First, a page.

A perhaps greater difficulty in appreciating Heidegger, which Bolt mentions, perhaps too briefly, continues in current debate. This was his active involvement with Nazism and his eulogy of Hitler involving praise for his moral regeneration of the Fatherland. This has been, not surprisingly, a sticking point in the appreciation of the Heidegger canon. A discussion of this may be found in Inauthenticity: Theory and Practice, contained in JP Stern’s essays on literature and ideology, The Heart of Europe. There is particular concern over his treatment of his German-Jewish teacher, a Christian convert and former colleague, the proponent of phenomenology Husserl, to whom Sein und Zeit had initially been dedicated. He also took a renowned student, Hannah Arendt as his mistress and she it was who later to testified on his behalf at a denazification hearing in opposition to Karl Jaspers.

In a key chapter, Barbara Bolt uses two central concepts of Heidegger to evaluate particular art works. These are ‘enframing’ (Gestellung) and ‘poiesis’-a Greek term for making from which the word poetry is derived. Enframing, according to Heidegger, has negative connotations and is applied to methods like those of modern technology which treats nature solely as a means to an end and shows Heidegger to be an early proponent of environmentalism and certainly a critic of agribusiness. This seems to be echoed by concerns about the manner in which the business of art has been cheapened and debased by commercialisation and celebrity culture. There is, she explains an unholy alliance developing between advertising in late capitalism as evidenced, for instance, by Tracey Emin selling Bombay Sapphire Gin. Enframement also appears to include a criticism of managerialism; disapproval of the manner in which humans are treated often with statistical techniques as mere available resources. Before examining the concept of ‘poesis’, it is worth noting that this book is actually entitled ‘Heidegger Reframed’ and is one in a general series. This tends to give framing a different, presumably positive connotation that sits uneasily with the particular use of the term by Heidegger. Unfortunately, there appears to be no general series editor that could add guidance and cohesion to this demanding project of applying the thought of modern philosophers to art.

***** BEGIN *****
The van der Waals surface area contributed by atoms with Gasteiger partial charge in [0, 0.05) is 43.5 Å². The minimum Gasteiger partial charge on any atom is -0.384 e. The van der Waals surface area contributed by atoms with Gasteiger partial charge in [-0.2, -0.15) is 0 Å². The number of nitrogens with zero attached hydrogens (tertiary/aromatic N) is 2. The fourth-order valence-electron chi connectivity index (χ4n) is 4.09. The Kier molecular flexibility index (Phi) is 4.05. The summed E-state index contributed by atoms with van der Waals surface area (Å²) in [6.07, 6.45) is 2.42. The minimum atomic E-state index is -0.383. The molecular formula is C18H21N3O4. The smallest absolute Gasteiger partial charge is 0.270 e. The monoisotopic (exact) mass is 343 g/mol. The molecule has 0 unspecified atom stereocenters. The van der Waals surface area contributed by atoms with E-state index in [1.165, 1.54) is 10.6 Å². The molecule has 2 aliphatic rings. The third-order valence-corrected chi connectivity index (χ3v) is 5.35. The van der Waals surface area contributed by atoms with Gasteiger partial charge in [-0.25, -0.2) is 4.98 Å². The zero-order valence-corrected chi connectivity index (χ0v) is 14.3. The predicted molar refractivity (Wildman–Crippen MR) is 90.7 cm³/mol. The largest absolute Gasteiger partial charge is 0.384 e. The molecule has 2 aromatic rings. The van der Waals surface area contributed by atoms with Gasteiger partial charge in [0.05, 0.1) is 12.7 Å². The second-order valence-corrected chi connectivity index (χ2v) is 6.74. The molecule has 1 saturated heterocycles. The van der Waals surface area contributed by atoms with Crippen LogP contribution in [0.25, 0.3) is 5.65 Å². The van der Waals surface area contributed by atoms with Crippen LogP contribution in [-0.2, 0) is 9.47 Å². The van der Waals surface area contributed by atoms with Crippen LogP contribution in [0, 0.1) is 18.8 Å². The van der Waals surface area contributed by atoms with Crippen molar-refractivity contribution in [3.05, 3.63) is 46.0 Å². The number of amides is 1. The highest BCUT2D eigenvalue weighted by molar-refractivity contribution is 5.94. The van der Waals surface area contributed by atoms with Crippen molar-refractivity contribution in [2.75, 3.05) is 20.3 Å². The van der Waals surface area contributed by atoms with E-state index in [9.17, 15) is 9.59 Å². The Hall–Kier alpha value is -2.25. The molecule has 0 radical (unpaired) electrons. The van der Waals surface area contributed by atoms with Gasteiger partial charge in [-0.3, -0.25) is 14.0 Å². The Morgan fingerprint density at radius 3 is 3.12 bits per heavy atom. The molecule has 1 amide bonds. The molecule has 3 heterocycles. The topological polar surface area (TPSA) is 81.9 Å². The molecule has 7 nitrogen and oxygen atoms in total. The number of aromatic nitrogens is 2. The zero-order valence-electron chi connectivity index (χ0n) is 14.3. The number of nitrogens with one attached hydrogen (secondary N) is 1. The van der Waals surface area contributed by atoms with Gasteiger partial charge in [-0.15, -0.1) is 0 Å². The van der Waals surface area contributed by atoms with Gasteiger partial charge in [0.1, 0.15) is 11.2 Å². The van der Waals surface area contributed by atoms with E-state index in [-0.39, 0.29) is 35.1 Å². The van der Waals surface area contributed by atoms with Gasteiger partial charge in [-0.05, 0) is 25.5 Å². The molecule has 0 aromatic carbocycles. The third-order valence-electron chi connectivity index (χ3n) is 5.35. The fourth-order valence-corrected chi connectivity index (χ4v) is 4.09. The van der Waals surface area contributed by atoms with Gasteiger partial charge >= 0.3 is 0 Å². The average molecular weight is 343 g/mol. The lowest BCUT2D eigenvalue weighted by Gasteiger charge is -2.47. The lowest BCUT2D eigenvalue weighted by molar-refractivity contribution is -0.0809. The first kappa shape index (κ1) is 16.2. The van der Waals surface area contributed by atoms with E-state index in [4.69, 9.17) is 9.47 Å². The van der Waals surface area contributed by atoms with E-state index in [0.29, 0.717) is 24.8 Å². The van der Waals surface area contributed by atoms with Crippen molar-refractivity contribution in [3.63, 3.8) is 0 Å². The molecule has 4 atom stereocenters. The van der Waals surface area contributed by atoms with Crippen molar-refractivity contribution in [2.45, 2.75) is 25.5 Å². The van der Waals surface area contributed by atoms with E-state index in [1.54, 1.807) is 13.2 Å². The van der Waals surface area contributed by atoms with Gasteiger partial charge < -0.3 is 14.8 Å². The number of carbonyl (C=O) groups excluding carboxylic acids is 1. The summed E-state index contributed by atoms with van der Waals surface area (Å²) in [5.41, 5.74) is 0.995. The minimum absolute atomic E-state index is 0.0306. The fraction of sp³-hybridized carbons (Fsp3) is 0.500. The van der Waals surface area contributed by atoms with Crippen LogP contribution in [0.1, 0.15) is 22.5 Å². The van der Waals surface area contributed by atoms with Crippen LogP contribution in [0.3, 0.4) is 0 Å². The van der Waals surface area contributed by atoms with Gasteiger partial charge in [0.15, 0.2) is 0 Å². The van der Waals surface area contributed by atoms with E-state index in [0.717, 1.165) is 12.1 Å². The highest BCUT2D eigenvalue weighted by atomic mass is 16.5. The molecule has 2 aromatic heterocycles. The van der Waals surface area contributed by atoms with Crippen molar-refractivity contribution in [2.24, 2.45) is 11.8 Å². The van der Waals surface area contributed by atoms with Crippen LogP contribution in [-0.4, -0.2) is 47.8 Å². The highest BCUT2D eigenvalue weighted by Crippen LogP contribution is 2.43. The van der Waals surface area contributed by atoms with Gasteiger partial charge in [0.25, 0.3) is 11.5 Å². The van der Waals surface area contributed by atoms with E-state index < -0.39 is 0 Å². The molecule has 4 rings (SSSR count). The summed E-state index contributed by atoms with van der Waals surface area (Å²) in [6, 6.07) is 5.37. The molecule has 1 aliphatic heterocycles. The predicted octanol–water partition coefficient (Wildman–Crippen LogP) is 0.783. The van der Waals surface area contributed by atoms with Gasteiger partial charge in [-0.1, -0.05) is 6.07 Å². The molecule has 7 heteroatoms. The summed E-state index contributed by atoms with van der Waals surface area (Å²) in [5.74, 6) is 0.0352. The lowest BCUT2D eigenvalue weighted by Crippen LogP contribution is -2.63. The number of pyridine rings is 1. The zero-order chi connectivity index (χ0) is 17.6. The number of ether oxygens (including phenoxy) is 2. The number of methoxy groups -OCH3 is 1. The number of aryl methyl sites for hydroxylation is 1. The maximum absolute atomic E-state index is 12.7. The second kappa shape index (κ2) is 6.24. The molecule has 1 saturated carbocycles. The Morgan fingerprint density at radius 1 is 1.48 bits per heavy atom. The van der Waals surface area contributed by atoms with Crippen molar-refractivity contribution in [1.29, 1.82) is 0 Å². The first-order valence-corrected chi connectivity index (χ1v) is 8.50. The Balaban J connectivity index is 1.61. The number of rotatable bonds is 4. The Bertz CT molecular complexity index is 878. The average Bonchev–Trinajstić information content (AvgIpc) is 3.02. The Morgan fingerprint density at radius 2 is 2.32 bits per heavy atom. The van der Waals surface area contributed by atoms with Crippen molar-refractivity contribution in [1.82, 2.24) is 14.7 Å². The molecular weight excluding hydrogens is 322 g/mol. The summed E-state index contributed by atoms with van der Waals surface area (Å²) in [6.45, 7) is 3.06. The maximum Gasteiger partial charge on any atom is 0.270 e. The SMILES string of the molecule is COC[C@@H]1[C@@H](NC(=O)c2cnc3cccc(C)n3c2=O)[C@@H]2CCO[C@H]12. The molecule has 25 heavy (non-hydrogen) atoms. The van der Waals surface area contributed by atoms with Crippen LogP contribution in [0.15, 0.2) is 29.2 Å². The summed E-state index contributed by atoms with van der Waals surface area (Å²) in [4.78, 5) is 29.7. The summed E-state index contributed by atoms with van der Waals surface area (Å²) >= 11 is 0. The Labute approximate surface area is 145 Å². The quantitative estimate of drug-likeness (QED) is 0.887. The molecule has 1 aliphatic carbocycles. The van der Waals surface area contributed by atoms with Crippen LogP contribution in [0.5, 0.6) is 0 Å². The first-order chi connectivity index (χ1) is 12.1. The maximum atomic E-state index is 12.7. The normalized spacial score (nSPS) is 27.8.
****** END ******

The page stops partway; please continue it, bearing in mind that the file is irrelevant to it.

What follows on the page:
Bolt sometimes writes convoluted sentences in a somewhat orotund style which may be an understandable effect of propounding the concepts of this demanding, intriguing philosopher. Nevertheless, the style invites the reader to question some of the propositions expounded. There is no doubt that Heidegger had a particular view about the dominance of the scientific method as he conceives it. Also mathematics seems deemed uncongenial, whereas language, and also history with its different conception of time and certainly etymology are viewed by Heidegger as more relevant to his project. It is interesting to speculate how much he might have responded to philosophers of science like Thomas Kuhn whose views on paradigm shift, and those too of Paul Karl Feyerabend, might have influenced him had he been fully aware of them. Heisenburg, a contemporary and also a controversial figure, might have influenced Heidegger on his notion of how preconceived theories operate in science.